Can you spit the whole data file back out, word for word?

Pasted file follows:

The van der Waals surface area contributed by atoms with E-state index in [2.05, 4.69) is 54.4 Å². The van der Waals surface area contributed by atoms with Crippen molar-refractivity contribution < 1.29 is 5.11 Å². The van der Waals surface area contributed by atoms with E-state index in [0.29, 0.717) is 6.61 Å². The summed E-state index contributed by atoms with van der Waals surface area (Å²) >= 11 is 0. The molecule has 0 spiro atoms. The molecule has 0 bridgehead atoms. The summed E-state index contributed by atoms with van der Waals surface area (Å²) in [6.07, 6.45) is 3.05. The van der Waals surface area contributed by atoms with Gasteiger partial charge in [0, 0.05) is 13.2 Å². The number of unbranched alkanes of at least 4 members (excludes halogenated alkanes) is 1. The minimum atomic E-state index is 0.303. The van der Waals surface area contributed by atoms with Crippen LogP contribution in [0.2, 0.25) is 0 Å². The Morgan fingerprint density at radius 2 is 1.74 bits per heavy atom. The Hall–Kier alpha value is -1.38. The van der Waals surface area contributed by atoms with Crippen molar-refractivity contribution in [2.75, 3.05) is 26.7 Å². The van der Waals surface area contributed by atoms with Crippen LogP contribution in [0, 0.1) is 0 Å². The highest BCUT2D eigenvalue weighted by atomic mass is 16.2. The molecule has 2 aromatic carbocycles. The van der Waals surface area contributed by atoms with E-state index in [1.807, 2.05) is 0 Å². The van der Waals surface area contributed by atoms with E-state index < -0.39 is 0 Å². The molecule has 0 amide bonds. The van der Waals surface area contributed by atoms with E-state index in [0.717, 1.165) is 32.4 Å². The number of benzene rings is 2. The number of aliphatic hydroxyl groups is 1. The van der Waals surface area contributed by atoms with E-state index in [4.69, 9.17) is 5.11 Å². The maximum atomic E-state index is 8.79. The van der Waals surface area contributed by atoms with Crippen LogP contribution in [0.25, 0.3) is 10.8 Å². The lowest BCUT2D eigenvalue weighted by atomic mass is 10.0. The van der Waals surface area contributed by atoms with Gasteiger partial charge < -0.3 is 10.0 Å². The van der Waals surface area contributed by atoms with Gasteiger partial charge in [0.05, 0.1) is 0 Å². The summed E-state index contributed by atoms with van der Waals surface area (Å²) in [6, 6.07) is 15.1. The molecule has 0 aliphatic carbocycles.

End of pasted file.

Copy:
The van der Waals surface area contributed by atoms with E-state index in [2.05, 4.69) is 54.4 Å². The van der Waals surface area contributed by atoms with Crippen molar-refractivity contribution < 1.29 is 5.11 Å². The van der Waals surface area contributed by atoms with E-state index in [0.29, 0.717) is 6.61 Å². The summed E-state index contributed by atoms with van der Waals surface area (Å²) >= 11 is 0. The molecule has 0 spiro atoms. The molecule has 0 bridgehead atoms. The summed E-state index contributed by atoms with van der Waals surface area (Å²) in [6.07, 6.45) is 3.05. The van der Waals surface area contributed by atoms with Gasteiger partial charge in [0, 0.05) is 13.2 Å². The number of unbranched alkanes of at least 4 members (excludes halogenated alkanes) is 1. The minimum atomic E-state index is 0.303. The van der Waals surface area contributed by atoms with Crippen LogP contribution in [0.2, 0.25) is 0 Å². The Morgan fingerprint density at radius 2 is 1.74 bits per heavy atom. The Hall–Kier alpha value is -1.38. The van der Waals surface area contributed by atoms with Crippen molar-refractivity contribution in [2.75, 3.05) is 26.7 Å². The van der Waals surface area contributed by atoms with Crippen LogP contribution in [0, 0.1) is 0 Å². The highest BCUT2D eigenvalue weighted by atomic mass is 16.2. The molecule has 2 aromatic carbocycles. The van der Waals surface area contributed by atoms with E-state index in [1.807, 2.05) is 0 Å². The van der Waals surface area contributed by atoms with E-state index < -0.39 is 0 Å². The molecule has 0 amide bonds. The van der Waals surface area contributed by atoms with E-state index in [0.717, 1.165) is 32.4 Å². The number of benzene rings is 2. The number of aliphatic hydroxyl groups is 1. The van der Waals surface area contributed by atoms with E-state index in [4.69, 9.17) is 5.11 Å². The maximum atomic E-state index is 8.79. The van der Waals surface area contributed by atoms with Crippen LogP contribution in [0.25, 0.3) is 10.8 Å². The lowest BCUT2D eigenvalue weighted by atomic mass is 10.0. The van der Waals surface area contributed by atoms with Gasteiger partial charge < -0.3 is 10.0 Å². The van der Waals surface area contributed by atoms with Gasteiger partial charge in [0.05, 0.1) is 0 Å². The summed E-state index contributed by atoms with van der Waals surface area (Å²) in [6, 6.07) is 15.1. The molecule has 0 aliphatic carbocycles.